Our Projects

We have a range of exciting projects open for Buzz Club members, perfect for all ages, schools, garden groups, and anyone else who is keen!

To become a Member, you can join here. Membership allows you to participant in all our projects as well as becoming a part of a nationwide group of citizen-scientists.

Along with several already-existing projects being brought into the fold, the Buzz Club has range of ‘citizen science’ projects currently underway or planned for members. Have a look – see if there are activities that you would like to get involved with.  We can also provide multiple kits at once for schools or larger groups that would like to take part.

© The Buzz Club Bee Hotel

Air Bee n’ Bee!

Solitary bees (which do not form large social nests) are important and often overlooked pollinators. You can help provide homes for these visitors with ‘bee hotels‘, homemade or bought.

  • Much of Rob‘s research looks at these species, and we will have advice about attracting them, and projects to take part in, coming up in 2018!

  • Also ... Xavier of whom is reading for his MSc Global Biodiversity Conservation course has joined the Buzz Club team to continue the Air Bee n' Bee project into 2018.

  • Read more ...

© The Buzz Club Garden Shop calculator

Garden Shop Calculator

A spreadsheet that can be downloaded to allow you to calculate the value of bees

  • Getting out in the garden is a great pastime... Insects are really beneficial in the garden and very much worth making an effort to attract.

  • The Garden Shop calculator weights or counts how much it would have cost you to purchase that produce at the shop.

  • ... therefore how the bees by pollination incresed your natural produce compared to shop bought produce.

  • Read more ...

© The Buzz Club Eristalis-nemorum

Hoverfly Lagoons

Hoverflies are some of our often-overlooked pollinators, and much less is understood about their needs and behaviours than of bees. We hope to change that!

  • The Hoverfly Lagoon project aims to create suitable habitat for hoverfly larvae in gardens by creating a ‘lagoon’ out of a bucket packed with organic matter and water. This will provide a habitat for their larvae which we can study and record.

  • Find out what species are making a home in your garden – and help attract more. Suitable for any site and age group.

    Read more ...

© The Buzz Club Pollinator Abundance Network

Pollinator Abundance Network

P.A.N. is a nationwide project that aims to measure the abundance of pollinators, by sampling using pan traps (colourful bowls with soapy water that catch flying insects).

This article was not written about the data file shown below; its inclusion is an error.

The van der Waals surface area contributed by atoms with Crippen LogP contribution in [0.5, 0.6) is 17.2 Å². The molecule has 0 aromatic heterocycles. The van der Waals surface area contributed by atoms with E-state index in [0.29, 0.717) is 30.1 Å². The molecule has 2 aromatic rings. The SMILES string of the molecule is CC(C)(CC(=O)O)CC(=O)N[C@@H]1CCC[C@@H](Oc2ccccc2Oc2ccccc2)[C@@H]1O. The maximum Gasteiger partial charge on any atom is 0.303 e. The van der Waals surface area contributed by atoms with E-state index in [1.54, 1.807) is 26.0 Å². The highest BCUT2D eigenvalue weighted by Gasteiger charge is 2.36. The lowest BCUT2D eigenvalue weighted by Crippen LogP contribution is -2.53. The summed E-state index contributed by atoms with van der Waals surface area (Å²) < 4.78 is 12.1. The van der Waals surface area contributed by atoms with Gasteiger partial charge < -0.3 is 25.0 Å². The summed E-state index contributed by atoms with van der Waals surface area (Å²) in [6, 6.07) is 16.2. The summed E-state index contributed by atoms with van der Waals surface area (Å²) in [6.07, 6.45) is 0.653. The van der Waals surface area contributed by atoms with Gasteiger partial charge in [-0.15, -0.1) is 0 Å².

• Having a record of what species are caught, and from where, will allow us to find out which pollinators are declining most and fastest. Until we know this, we cannot target efforts to conserve them – but you can help!

  • Now in its second year, P.A.N. is a popular project suitable for any site where you can leave the traps out for a couple of days. Identification can be tried by volunteers, and the Sussex team will let you know how you did after we have checked everything.

    Read more ...

© The Buzz Club Poppies

Sow Wild!

Bees and other pollinators depend on flower-rich habitats to provide them with vital pollen and nectar.

  • Planting wildflower patches in farmland is known to increase numbers of bumblebees, but we do not know how well this approach works in urban environments.

  • Our 'Sow Wild!' project aims to find out.

    Read more ...

© The Buzz Club Honey Bee Apis mellifera

Team Pollin-ATE

Food for People and Pollinators

  • Scientists at the University of Sussex are looking for allotment growers in the area of Brighton and Hove to volunteer and then to become 'Citizen Scientists' and help us learn more about which insects are pollinating the food you grow.

  • To participate with Team PollinATE today (project coming soon).

    Read more ...

Other upcoming projects

The work listed above is just the start of the Buzz Club‘s plans for organising an exciting range of new projects for our members; generating important data for us, while helping families and adults to learn more about what’s living and what’s going on in their gardens. Current ideas include:

  • Garden Plant Surveys – what are you growing, and where?  Planned or not?  Weeds, natives, or unusual horticultural delights – what do you plant, and why?

  • Home Grown Crops – Grow Your Own is popular and fun, but what benefits does it have for us, and our local insects?  How can be we help each other and the fruits?

  • Predatory Insect Surveys – what else is on the prowl in your herbaceous borders?  Friend, foe, or something in between?